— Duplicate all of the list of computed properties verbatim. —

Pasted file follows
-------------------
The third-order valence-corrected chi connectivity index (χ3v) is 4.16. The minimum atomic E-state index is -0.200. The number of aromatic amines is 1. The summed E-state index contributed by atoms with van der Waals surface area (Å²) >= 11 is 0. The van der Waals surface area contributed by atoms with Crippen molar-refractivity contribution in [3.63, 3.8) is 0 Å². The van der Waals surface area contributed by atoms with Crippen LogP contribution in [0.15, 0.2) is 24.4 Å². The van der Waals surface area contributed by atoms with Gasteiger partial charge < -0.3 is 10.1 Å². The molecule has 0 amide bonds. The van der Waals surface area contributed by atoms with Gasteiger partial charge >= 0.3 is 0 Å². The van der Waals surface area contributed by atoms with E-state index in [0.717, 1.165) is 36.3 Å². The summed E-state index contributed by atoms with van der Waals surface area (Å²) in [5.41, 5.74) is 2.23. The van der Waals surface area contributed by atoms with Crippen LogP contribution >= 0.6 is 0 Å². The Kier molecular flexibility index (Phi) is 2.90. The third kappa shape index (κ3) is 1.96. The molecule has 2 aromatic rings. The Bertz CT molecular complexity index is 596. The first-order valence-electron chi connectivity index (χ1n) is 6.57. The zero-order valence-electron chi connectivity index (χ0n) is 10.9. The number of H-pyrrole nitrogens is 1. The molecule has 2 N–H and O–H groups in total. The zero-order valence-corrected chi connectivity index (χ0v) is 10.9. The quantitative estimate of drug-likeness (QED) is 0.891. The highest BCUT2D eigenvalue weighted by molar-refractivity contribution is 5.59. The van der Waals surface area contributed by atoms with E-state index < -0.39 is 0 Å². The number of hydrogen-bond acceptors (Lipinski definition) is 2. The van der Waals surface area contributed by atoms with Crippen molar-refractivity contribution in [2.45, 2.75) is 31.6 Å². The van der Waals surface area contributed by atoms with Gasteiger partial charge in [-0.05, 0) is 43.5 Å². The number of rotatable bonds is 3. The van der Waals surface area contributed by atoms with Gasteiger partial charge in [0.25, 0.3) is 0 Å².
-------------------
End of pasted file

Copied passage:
The third-order valence-corrected chi connectivity index (χ3v) is 4.16. The minimum atomic E-state index is -0.200. The number of aromatic amines is 1. The summed E-state index contributed by atoms with van der Waals surface area (Å²) >= 11 is 0. The van der Waals surface area contributed by atoms with Crippen molar-refractivity contribution in [3.63, 3.8) is 0 Å². The van der Waals surface area contributed by atoms with Crippen LogP contribution in [0.15, 0.2) is 24.4 Å². The van der Waals surface area contributed by atoms with Gasteiger partial charge < -0.3 is 10.1 Å². The molecule has 0 amide bonds. The van der Waals surface area contributed by atoms with Gasteiger partial charge >= 0.3 is 0 Å². The van der Waals surface area contributed by atoms with E-state index in [0.717, 1.165) is 36.3 Å². The summed E-state index contributed by atoms with van der Waals surface area (Å²) in [5.41, 5.74) is 2.23. The van der Waals surface area contributed by atoms with Crippen LogP contribution >= 0.6 is 0 Å². The Kier molecular flexibility index (Phi) is 2.90. The third kappa shape index (κ3) is 1.96. The molecule has 2 aromatic rings. The Bertz CT molecular complexity index is 596. The first-order valence-electron chi connectivity index (χ1n) is 6.57. The zero-order valence-electron chi connectivity index (χ0n) is 10.9. The number of H-pyrrole nitrogens is 1. The molecule has 2 N–H and O–H groups in total. The zero-order valence-corrected chi connectivity index (χ0v) is 10.9. The quantitative estimate of drug-likeness (QED) is 0.891. The highest BCUT2D eigenvalue weighted by molar-refractivity contribution is 5.59. The van der Waals surface area contributed by atoms with E-state index < -0.39 is 0 Å². The number of hydrogen-bond acceptors (Lipinski definition) is 2. The van der Waals surface area contributed by atoms with Crippen molar-refractivity contribution in [2.45, 2.75) is 31.6 Å². The van der Waals surface area contributed by atoms with Gasteiger partial charge in [-0.05, 0) is 43.5 Å². The number of rotatable bonds is 3. The van der Waals surface area contributed by atoms with Gasteiger partial charge in [0.25, 0.3) is 0 Å².